So you want to fry a turkey? Well, here’s a start, never say “Hold my beer while I drop this turkey”. Most Thanksgiving accidents involve frying turkeys, and usually some form of alcohol. Turkey frying is also the reason most firefighters can’t finish their meal.
It’s simple folks, you are adding a bird with lots of moisture into a vat of 350* cooking oil. You should always use proper equipment and have safety gear nearby. More on that in a bit.
However, if you follow the safety guidelines and with a little effort, you can create a masterpiece that people will talk about for a long time.
Now let’s talk turkey frying:
- Buy a turkey deep fryer. We will not discuss any other piece of equipment. No contraptions made with grandma’s garbage can, Uncle Jimmy’s propane tank and duct tape. Spend some money. Maybe split the cost with neighbors. Remember you can use this in the spring and summer for fish frys and more.
- Ok, buy your turkey (do not unpackage) , and put it in the pot. fill your pot with water until submerged. this is your oil fill line. make a mark in approximation with a sharpie inside and outside the pot.
- Follow our thawing instructions. I prefer a dry brine for frying.
- Buy yourself an injector. You can buy any number of injections pre-made. I prefer to make my own of butter, garlic, and Tony Cacheres. You can also Google literally hundreds of injection recipes.
- Injections should be done at 6 hours before, preferably the night before. Hit the breasts and thighs heavy, and meaty parts of the wings and legs
- Let turkey air dry 20-30 minutes before inserting into oil.
- Don’t place the fryer in your garage, near overhangs, trees, wood patios, siding. Use common sense and look around. If it is raining, you are probably gonna have to go to a plan B. So, watch your forecast. Keep a bag of sand nearby for any small fire. Water and oil do not mix. A chemical fire extinguisher will work also.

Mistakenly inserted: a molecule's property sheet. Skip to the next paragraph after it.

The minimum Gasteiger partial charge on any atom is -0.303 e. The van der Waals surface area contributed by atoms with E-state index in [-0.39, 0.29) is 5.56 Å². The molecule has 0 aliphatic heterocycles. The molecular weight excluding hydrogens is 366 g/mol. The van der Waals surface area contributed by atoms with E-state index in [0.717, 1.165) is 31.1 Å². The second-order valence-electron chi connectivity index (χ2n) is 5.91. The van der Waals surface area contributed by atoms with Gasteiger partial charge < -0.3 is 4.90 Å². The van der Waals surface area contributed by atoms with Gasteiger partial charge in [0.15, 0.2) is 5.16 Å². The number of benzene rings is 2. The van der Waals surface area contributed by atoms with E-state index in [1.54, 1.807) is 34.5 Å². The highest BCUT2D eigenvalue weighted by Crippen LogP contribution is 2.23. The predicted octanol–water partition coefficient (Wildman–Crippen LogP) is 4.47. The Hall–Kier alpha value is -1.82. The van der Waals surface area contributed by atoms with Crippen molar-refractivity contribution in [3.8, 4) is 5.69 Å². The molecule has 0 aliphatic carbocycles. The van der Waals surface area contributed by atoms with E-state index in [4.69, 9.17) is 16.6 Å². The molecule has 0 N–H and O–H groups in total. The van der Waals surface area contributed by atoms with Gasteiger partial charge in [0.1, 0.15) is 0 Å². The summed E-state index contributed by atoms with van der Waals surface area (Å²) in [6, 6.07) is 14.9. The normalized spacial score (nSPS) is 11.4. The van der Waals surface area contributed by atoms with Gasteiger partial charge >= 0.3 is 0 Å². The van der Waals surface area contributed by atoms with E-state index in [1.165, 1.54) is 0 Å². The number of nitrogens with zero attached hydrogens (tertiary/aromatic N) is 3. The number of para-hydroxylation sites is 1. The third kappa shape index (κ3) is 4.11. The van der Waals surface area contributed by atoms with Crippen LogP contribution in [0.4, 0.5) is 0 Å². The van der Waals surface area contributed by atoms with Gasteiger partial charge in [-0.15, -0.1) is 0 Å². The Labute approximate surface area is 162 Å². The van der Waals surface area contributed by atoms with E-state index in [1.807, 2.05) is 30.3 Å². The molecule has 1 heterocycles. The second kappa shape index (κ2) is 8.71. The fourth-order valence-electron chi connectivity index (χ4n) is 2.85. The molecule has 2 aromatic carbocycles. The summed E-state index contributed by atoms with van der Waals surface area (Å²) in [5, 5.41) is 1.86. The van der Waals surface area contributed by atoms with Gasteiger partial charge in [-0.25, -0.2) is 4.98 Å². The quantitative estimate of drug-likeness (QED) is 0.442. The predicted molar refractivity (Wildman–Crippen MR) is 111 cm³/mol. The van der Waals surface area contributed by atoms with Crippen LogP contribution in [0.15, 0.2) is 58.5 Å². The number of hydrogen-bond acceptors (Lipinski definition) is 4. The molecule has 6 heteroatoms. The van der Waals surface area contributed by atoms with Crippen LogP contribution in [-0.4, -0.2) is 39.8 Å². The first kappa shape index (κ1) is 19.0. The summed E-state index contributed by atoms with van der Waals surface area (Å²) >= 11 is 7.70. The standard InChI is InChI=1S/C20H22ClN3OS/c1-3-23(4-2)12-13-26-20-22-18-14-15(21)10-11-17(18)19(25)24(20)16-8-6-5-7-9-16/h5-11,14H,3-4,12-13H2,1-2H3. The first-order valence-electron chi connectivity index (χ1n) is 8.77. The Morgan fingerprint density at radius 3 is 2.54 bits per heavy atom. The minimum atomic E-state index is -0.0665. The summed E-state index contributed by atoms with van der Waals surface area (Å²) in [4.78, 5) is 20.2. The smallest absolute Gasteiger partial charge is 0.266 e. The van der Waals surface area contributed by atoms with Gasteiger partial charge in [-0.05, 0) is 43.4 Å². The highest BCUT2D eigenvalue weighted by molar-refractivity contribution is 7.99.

- Buy enough oil to hit your fill line, if doing multiple turkeys, buy extra. You want a smoking point of 450*. I prefer peanut oil if no one has allergies.
- Place pot on heating element and fire it up per instructions. Start small and then build it up until your thermometer hits 325* – 350* (DO NOT REVERSE THESE 2 STEPS)
- Your turkey deep fryer comes with a turkey stand to insert into the body cavity of the turkey. Place the loop of the stand through the neck of the turkey and exit through the body cavity at the legs. Tie legs together with a piece of string.
- Once the oil has reached the correct temperature (350 degrees for turkeys that are 10 to 13 pounds, 325 for 14- to 20-pound turkeys) carefully lower the turkey into the boiling oil. Lower the turkey partially, then lift out, and repeat 3 or 4 times. This will help seal in the juices and keep the oil from boiling over. (This can be messy; oil can bubble out a bit. Wear gloves and try to stand back from the cooker.)
- Once the turkey has been submerged in the hot oil, cook for 3 to 3 1/2 minutes per pound. Fry turkeys that are 10 to 13 pounds for 3 minutes per pound, and for turkeys from 14 to 20 pounds, cook for 3 1/2 minutes per pound. A 10-pound turkey will take about 30 minutes. A 20-pound turkey will require about 1 hour, 10 minutes.
- Cook until the internal temperature reaches between 180 and 190 degrees Fahrenheit. Do NOT use the lid while frying.
- Once it reaches internal temp, TURN OFF THE HEATING ELEMENT. Wearing heavy gloves pull out your turkey slowly allowing the oil to drain into the pot. Place into whatever you are transporting it with and let it rest for 15-20 minutes before carving.
- DO NOT put lid on oil, it needs 3-4 hours to cool.
- Other than that enjoy your meal. Please be safe and fry responsibly.